In terms of flaws in the process of identifying individual sources within the Pentateuch in accordance with the traditional model of the Documentary Hypothesis, some critics 
wishing to preserve a more traditional model for understanding the Bible’s first five books have
 argued that the DH is circular
      in its reasoning, that this approach to the
 Bible commits the logical fallacy of simply assuming
 what it is trying to prove.

      These critics suppose that those
 who espouse the hypothesis simply assign distinct fragments to a particular source based upon
 their thematic and structural features. 
In other
      words, they believe that since J prefers to use the divine name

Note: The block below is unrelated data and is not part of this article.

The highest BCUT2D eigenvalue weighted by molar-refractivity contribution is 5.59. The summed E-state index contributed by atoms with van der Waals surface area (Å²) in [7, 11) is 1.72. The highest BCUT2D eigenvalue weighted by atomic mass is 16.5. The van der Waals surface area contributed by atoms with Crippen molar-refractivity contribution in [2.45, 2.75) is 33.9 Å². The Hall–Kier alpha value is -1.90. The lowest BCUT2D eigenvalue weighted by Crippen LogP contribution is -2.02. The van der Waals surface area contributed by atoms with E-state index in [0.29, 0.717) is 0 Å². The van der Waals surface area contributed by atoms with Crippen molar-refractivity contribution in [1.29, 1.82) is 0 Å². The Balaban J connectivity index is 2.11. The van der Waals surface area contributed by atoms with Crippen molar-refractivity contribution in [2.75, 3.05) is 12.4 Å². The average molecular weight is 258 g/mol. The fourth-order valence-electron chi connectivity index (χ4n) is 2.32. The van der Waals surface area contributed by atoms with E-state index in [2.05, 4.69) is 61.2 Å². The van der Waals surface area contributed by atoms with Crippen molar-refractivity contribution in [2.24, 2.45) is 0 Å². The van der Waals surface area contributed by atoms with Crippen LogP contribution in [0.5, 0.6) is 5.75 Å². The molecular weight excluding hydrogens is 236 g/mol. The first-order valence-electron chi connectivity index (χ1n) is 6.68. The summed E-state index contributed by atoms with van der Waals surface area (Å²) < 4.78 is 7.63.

Jehovah/Yahweh, source critics simply identify a literary section where the name
 Jehovah appears as J; or since the Priestly source likes to emphasize the 
importance of Aaron’s role in the Exodus, scholars identify every positive
 mention of Aaron to P; or every depiction we encounter of Moses as a prophet to
 E, etc.

      

If this approach was 
the method by which scholars identified the separate strands in the Pentateuch,
 then the critics of the theory would be justified in challenging the scholarly
 consensus that there are separate sources in each of the Bible’s first five books. The Documentary
 Hypothesis would be a circular analysis: J likes origin stories, therefore an
 origin story is J; P likes genealogy lists, therefore a genealogy list is
 P. The truth is, however, that the
 identification of these unique literary themes within the various sources 
constitutes a secondary, rather than a primary feature of the analysis. 



      The literary and
 religious themes (such as J uses Yahweh, P uses Elohim, etc.) are not the most